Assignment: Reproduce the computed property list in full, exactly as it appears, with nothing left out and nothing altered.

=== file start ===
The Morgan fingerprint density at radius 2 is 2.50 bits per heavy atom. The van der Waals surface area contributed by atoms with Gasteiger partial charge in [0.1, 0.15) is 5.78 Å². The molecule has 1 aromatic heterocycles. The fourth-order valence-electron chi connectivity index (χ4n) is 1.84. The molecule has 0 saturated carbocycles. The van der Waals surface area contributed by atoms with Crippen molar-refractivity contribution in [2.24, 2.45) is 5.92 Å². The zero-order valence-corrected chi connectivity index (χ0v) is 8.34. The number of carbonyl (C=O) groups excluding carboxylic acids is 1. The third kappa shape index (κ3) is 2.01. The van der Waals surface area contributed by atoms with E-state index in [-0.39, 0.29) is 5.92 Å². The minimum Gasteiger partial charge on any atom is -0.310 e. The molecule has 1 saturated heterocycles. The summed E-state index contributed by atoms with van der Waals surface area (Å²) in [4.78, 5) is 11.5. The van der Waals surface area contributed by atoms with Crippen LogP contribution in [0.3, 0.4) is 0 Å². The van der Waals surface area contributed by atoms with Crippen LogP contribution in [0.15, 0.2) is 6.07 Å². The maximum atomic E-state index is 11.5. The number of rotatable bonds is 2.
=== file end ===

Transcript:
The Morgan fingerprint density at radius 2 is 2.50 bits per heavy atom. The van der Waals surface area contributed by atoms with Gasteiger partial charge in [0.1, 0.15) is 5.78 Å². The molecule has 1 aromatic heterocycles. The fourth-order valence-electron chi connectivity index (χ4n) is 1.84. The molecule has 0 saturated carbocycles. The van der Waals surface area contributed by atoms with Crippen molar-refractivity contribution in [2.24, 2.45) is 5.92 Å². The zero-order valence-corrected chi connectivity index (χ0v) is 8.34. The number of carbonyl (C=O) groups excluding carboxylic acids is 1. The third kappa shape index (κ3) is 2.01. The van der Waals surface area contributed by atoms with E-state index in [-0.39, 0.29) is 5.92 Å². The minimum Gasteiger partial charge on any atom is -0.310 e. The molecule has 1 saturated heterocycles. The summed E-state index contributed by atoms with van der Waals surface area (Å²) in [4.78, 5) is 11.5. The van der Waals surface area contributed by atoms with Crippen LogP contribution in [0.3, 0.4) is 0 Å². The van der Waals surface area contributed by atoms with Crippen LogP contribution in [0.15, 0.2) is 6.07 Å². The maximum atomic E-state index is 11.5. The number of rotatable bonds is 2.